Sunday, 16 May 2010

Musical miscellany

Maria Kalaniemi: Arctic Paradise. More on this below.

A regular glance at Sydney Padua's 2D Goggles finds a new story under way in her beautifully drawn steampunk comic The Thrilling Adventures of Lovelace and Babbage: Lovelace and Babbage Vs The Organist! (part 1 / 2 / 3 / 4 / 5) pits Babbage against his nemesis - street musicians - and Lovelace against the inner demons of her poetic ancestry. The erudite commentary brings to light a wealth of connections in the early 19th century scientific and social circuit: in this case, that the English concertina was one of a number of musical inventions by the physicist Sir Charles Wheatstone.

In that territory of instrument - the more complex free-bass accordion - I continue to be delighted and amazed by Finnish accordion virtuosity; a number of classically-trained exponents are creating exciting folk / classical / jazz / ethnic fusion. Check out Pauliina Lerche (for example Tulikatriili on accordion, and her vocal/instrumental work in general, such as Tanssi poika and Vot I Kaalina); Johanna Juhola (for example, Painajainen Leikkikentll); and Maria Kalaniemi (my current favourites are the reflective Arctic Paradise and Taklax I, whose folk-classical fusion reminds me a lot of Methera) . Accordion aside, exploring associated YouTube links has led me to Ulla Pirttijarvi, a Sámi musician whose work combines the traditional Sámi "yoik" form with modern arrangements (for instance, Northern Silk); and Gjallarhorn, a band from the Swedish-speaking Ostrobothnian region of Finland, who fuse "the folk music of Finland with a global range of influences and instrumentation including the didgeridoo and Australian wood flute" (for instance, O-Vals and Eldgjald). Oh, talking of Finnish music, I find - mutters curses - that I missed a Värttinä concert in Exeter three years ago, when they were in the UK following the West End premiere of The Lord of the Rings stage production, for which they co-composed the music.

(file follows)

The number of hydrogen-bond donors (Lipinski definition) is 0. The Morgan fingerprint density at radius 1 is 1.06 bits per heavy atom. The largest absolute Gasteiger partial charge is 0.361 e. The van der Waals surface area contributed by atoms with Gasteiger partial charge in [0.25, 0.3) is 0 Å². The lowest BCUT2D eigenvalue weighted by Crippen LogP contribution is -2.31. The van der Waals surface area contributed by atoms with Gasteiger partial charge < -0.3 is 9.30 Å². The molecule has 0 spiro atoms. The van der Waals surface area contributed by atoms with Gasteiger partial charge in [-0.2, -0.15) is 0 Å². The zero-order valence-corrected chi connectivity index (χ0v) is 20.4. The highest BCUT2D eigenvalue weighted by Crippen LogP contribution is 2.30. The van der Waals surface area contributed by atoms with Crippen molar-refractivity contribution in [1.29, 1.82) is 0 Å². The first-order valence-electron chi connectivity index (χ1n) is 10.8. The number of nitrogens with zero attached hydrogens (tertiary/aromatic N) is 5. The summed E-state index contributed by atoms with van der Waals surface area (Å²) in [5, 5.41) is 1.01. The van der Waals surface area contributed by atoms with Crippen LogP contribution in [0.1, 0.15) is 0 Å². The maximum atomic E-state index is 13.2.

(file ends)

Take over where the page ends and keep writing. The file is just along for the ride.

Markku Lepistö Company: Concerto Diatonique

Addition upgraded from comment: Alan.98 (who is Alan Brignull) recommends the addition of Markku Lepistö to the list. Definitely!

Continuing the theme of instrumental virtuosity, I just ran into Seeing Ear Theatre's audio adaptation of Jack Vance's 1961 short SF story The Moon Moth. (also in the anthology The Moon Moth and Other Stories). In the scene-setting introduction (not in the print story), a drunken man attempts to force his attentions on a young woman. He is stopped and, despite protesting that he is a Consular Representative, is executed on the spot: not for the attempted assault, but for misjudging the woman's 'strakh' - social prestige level, as denoted by her mask. This is typical of Sirene, a planet with a highly xenophobic mask-wearing culture where all interactions depend on level of strakh (an unwritten scale of social prestige) and furthermore must be conducted in song accompanied by bizarre instruments whose choice again depends on relative strakh levels (for instance, the hymerkin - "a clapping, slapping, clattering device of wood and stone" - is used primarily to talk to slaves, and would be a deadly insult in other contexts).

The Moon Moth
(plot spoiler, if you want, here) is a social satire and murder mystery telling of the misadventures of Edwer Thissell, the replacement Consular Representative, who has to catch a murderer despite his own inexperience in Sirenese culture. I think the Seeing Ear Theatre version could do with a bit more musicality in the dialogue and accompaniments, which don't fully convey the virtuosity and complexity of Sirenese music, but it's not a bad effort overall. Here it is: part 1 / part 2.

- Ray

1 comment:

  1. Thanks for all these new names to follow up … can I add my favourite Markku Lepistö to the list?